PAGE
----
Trim Rehab and Day Sailing

I’ve left you hanging with removed, ugly eyebrow trim for weeks now. I’ve just recently made progress with that, and thought I would post an update.

The trim is fairly beat up. It’s lopsided from being sanded on while mounted on the boat, there are splits and gouges. The longest piece split part-way when I removed it. While examining it, I managed to break it into two pieces. The fastener holes are too shallow to hold bungs, and half of them were missing anyway.

Yesterday inspected the pieces and began work. First order of business was to repair the broken piece.

Here's the split. I was going to squirt glue into the crack, but wound up breaking it.

Here’s the split. I was going to squirt glue into the crack, but wound up breaking it.

Here it is repaired.  I used Gorilla Glue, and the repair is nearly invisible.

Here it is repaired. I used Gorilla Glue and three spring clamps. The repair is nearly invisible.

The old finish comes off easily when using a scraper and heat gun. I had all the pieces clean, front and back, in about an hour.

Tools for removing finish.

Tools for removing finish.

Here are the eyebrows with finish removed, scraped clean and ready for light sanding.

Here are the eyebrows with finish removed, scraped clean, lightly sanded, ready for new finish.

I measured the fastener holes against various sized drill bits until I found the right one. A 5/16 drill bit was needed to deepen the holes. I used my drill press and set the travel limiter so as not to drill straight through the piece. Hopefully, the material will now hold bungs well for another 34 years.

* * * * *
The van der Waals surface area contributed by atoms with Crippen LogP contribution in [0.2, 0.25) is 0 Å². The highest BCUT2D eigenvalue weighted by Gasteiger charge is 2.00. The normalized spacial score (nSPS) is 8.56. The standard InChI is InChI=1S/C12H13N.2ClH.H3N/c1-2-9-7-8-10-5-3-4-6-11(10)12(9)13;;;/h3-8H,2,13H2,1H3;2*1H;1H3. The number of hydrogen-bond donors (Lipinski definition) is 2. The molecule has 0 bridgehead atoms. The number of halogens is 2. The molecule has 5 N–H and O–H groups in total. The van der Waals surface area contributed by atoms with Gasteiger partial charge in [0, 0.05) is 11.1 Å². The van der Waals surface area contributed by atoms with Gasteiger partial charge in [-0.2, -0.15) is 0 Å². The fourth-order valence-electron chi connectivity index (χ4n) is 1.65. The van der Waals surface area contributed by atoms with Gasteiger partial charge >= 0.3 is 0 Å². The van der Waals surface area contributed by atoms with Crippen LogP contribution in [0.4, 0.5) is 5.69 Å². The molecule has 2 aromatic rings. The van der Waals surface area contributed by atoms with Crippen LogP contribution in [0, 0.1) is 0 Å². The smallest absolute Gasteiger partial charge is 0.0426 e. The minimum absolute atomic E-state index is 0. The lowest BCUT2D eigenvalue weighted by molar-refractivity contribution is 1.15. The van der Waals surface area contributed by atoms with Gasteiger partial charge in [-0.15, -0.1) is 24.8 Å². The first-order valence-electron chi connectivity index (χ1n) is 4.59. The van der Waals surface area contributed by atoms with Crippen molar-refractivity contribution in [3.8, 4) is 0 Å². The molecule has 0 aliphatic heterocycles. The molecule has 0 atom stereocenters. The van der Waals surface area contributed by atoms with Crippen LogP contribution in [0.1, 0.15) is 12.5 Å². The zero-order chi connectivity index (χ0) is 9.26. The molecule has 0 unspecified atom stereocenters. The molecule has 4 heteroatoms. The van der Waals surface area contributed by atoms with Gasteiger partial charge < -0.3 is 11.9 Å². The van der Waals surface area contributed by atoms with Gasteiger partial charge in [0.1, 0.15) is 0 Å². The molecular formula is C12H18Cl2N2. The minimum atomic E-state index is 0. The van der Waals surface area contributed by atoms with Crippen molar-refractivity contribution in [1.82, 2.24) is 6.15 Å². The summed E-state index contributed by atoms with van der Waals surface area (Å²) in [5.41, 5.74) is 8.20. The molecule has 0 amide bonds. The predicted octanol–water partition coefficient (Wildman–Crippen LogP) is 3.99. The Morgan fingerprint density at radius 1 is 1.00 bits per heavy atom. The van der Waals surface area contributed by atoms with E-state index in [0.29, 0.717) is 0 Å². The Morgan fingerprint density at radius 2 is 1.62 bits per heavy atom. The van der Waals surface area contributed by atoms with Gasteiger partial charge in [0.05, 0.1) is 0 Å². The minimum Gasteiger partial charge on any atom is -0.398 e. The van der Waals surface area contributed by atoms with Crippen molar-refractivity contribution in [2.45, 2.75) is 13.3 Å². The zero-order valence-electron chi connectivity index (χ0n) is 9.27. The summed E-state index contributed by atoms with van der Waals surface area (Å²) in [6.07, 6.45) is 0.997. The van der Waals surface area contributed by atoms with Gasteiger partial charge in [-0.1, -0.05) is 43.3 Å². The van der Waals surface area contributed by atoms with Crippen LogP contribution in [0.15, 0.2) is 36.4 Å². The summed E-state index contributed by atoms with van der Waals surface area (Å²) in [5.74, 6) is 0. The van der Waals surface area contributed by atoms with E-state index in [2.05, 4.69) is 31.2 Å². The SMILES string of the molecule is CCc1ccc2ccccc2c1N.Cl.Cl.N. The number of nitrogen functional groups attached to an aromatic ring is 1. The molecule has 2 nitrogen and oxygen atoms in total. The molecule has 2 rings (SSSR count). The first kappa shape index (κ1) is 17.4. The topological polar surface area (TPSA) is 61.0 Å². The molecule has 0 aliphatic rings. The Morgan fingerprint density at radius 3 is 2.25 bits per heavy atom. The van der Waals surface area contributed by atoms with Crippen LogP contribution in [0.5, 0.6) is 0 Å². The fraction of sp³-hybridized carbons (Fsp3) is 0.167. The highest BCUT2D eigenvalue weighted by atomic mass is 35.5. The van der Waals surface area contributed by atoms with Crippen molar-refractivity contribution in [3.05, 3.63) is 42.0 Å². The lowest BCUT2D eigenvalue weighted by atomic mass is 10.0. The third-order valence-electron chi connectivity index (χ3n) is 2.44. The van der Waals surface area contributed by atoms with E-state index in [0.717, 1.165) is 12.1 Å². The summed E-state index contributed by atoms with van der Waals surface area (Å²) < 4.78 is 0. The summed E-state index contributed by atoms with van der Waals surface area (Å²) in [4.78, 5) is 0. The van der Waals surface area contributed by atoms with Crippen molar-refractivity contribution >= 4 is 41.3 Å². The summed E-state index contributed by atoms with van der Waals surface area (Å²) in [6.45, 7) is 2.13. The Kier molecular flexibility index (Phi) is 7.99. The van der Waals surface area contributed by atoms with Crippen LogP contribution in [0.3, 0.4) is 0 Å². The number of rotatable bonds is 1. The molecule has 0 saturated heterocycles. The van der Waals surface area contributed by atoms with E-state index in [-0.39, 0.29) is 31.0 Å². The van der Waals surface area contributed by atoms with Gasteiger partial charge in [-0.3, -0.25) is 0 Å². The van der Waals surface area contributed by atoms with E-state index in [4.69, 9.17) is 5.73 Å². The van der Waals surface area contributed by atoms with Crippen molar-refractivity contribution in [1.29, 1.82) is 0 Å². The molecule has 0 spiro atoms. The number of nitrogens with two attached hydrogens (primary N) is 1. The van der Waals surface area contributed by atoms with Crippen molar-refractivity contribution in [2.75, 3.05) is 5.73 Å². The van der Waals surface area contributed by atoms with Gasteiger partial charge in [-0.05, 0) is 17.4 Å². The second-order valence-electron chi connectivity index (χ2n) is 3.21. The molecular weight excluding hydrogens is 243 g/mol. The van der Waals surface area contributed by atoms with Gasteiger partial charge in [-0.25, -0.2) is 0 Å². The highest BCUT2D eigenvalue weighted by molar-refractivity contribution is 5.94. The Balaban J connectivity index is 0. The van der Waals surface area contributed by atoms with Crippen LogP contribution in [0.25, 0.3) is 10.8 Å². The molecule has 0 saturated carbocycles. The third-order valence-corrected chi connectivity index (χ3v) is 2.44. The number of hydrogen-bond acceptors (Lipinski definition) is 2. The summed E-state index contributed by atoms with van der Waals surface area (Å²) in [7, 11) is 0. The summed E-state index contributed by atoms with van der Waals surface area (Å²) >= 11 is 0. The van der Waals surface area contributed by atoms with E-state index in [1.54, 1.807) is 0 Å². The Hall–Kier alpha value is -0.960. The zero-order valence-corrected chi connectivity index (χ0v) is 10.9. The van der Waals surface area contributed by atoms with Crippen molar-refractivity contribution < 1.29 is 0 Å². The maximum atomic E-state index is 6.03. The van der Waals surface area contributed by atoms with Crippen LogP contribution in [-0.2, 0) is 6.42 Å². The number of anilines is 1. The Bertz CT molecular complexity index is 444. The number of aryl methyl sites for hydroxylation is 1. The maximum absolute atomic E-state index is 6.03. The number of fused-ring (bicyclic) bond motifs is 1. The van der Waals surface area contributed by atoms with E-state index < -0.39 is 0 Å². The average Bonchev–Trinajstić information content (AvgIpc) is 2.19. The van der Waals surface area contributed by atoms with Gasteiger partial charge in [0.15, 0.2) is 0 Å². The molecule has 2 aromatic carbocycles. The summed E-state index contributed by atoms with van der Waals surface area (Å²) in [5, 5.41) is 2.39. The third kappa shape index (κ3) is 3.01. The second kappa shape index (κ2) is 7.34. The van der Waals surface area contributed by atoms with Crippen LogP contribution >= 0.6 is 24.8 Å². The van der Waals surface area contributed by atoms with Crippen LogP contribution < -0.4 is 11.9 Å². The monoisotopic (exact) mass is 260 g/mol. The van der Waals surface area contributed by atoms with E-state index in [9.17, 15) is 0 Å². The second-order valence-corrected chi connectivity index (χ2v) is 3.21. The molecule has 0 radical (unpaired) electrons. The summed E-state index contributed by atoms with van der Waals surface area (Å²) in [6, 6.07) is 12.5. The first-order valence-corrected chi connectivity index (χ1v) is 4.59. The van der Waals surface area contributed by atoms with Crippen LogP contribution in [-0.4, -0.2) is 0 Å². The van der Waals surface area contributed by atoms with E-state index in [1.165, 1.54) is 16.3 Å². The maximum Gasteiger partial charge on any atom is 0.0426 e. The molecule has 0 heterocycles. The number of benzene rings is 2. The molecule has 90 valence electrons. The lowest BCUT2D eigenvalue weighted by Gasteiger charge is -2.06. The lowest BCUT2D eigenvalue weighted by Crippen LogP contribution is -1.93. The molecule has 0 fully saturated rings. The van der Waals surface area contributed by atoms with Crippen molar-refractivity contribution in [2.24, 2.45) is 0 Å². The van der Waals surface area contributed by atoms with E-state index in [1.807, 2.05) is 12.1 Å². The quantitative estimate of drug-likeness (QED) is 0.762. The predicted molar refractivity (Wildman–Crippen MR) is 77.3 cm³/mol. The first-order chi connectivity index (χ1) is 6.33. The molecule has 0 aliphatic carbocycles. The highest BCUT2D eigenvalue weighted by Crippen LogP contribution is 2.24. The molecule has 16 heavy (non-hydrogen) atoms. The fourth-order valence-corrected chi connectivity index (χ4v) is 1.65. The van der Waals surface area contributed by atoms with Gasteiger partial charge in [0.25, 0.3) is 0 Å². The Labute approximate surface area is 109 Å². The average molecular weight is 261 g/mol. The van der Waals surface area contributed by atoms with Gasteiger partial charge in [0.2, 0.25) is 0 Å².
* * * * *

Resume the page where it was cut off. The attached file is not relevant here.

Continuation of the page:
After lightly sanding, I wiped all the pieces down with solvent and applied Cetol.

Here's the first coat.  I applied another coat today, and the pieces got a bit darker and richer.

Here’s the first coat. I applied another coat today, and the pieces got a bit darker and richer. One more coat should do it. Even without another coat, they’ve never looked better.

Meanwhile, we can still sail. Yesterday afternoon Ruth and I got off the pier for a couple of hours. Here are a few images.

It was a crystal clear evening, 60 degrees and a 10 knot breeze. We tied up at dusk, ready to settle in for the evening.

 

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3 comments
  1. Hi Rick –

    Nicely done! For this kind of work I like to use a Forstner bit because it makes a flat-bottomed hole, and pan head screws because they are flat on the bottom. A wedge-shaped screw going into a wedge-shaped hole is more likely to split thin wood.

    And I am oh so jealous of your delicious evening sail…

    bob

    • Ah. . . The mysteries/secrets of woodworking. I did not know about that. I’ll get a forstener bit and flatten out the hole bottoms. Thanks for sharing this before I tried to reinstall the pieces.

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